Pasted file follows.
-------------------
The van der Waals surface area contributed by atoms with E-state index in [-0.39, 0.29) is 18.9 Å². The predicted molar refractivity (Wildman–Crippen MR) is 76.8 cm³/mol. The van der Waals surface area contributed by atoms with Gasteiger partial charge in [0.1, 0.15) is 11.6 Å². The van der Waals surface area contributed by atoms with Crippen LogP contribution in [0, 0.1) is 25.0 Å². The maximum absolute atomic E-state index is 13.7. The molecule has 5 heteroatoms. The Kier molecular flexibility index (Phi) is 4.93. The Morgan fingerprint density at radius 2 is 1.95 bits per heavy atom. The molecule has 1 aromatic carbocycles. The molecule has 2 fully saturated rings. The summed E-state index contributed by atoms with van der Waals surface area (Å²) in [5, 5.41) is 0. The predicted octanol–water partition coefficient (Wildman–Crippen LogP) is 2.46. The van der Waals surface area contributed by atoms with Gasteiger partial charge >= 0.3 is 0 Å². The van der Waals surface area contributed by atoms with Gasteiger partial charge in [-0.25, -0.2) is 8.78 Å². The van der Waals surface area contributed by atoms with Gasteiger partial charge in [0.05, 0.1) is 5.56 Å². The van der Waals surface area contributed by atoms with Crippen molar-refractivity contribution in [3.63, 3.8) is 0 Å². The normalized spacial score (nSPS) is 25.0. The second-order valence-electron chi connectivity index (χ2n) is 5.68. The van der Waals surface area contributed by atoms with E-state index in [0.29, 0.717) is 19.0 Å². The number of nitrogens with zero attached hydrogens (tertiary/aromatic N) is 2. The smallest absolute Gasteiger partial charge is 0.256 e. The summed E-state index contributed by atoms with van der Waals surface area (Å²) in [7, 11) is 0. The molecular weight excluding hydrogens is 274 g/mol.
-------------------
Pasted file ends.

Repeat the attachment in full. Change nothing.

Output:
The van der Waals surface area contributed by atoms with E-state index in [-0.39, 0.29) is 18.9 Å². The predicted molar refractivity (Wildman–Crippen MR) is 76.8 cm³/mol. The van der Waals surface area contributed by atoms with Gasteiger partial charge in [0.1, 0.15) is 11.6 Å². The van der Waals surface area contributed by atoms with Crippen LogP contribution in [0, 0.1) is 25.0 Å². The maximum absolute atomic E-state index is 13.7. The molecule has 5 heteroatoms. The Kier molecular flexibility index (Phi) is 4.93. The Morgan fingerprint density at radius 2 is 1.95 bits per heavy atom. The molecule has 1 aromatic carbocycles. The molecule has 2 fully saturated rings. The summed E-state index contributed by atoms with van der Waals surface area (Å²) in [5, 5.41) is 0. The predicted octanol–water partition coefficient (Wildman–Crippen LogP) is 2.46. The van der Waals surface area contributed by atoms with Gasteiger partial charge >= 0.3 is 0 Å². The van der Waals surface area contributed by atoms with Gasteiger partial charge in [-0.25, -0.2) is 8.78 Å². The van der Waals surface area contributed by atoms with Gasteiger partial charge in [0.05, 0.1) is 5.56 Å². The van der Waals surface area contributed by atoms with Crippen molar-refractivity contribution in [3.63, 3.8) is 0 Å². The normalized spacial score (nSPS) is 25.0. The second-order valence-electron chi connectivity index (χ2n) is 5.68. The van der Waals surface area contributed by atoms with E-state index in [0.29, 0.717) is 19.0 Å². The number of nitrogens with zero attached hydrogens (tertiary/aromatic N) is 2. The smallest absolute Gasteiger partial charge is 0.256 e. The summed E-state index contributed by atoms with van der Waals surface area (Å²) in [7, 11) is 0. The molecular weight excluding hydrogens is 274 g/mol.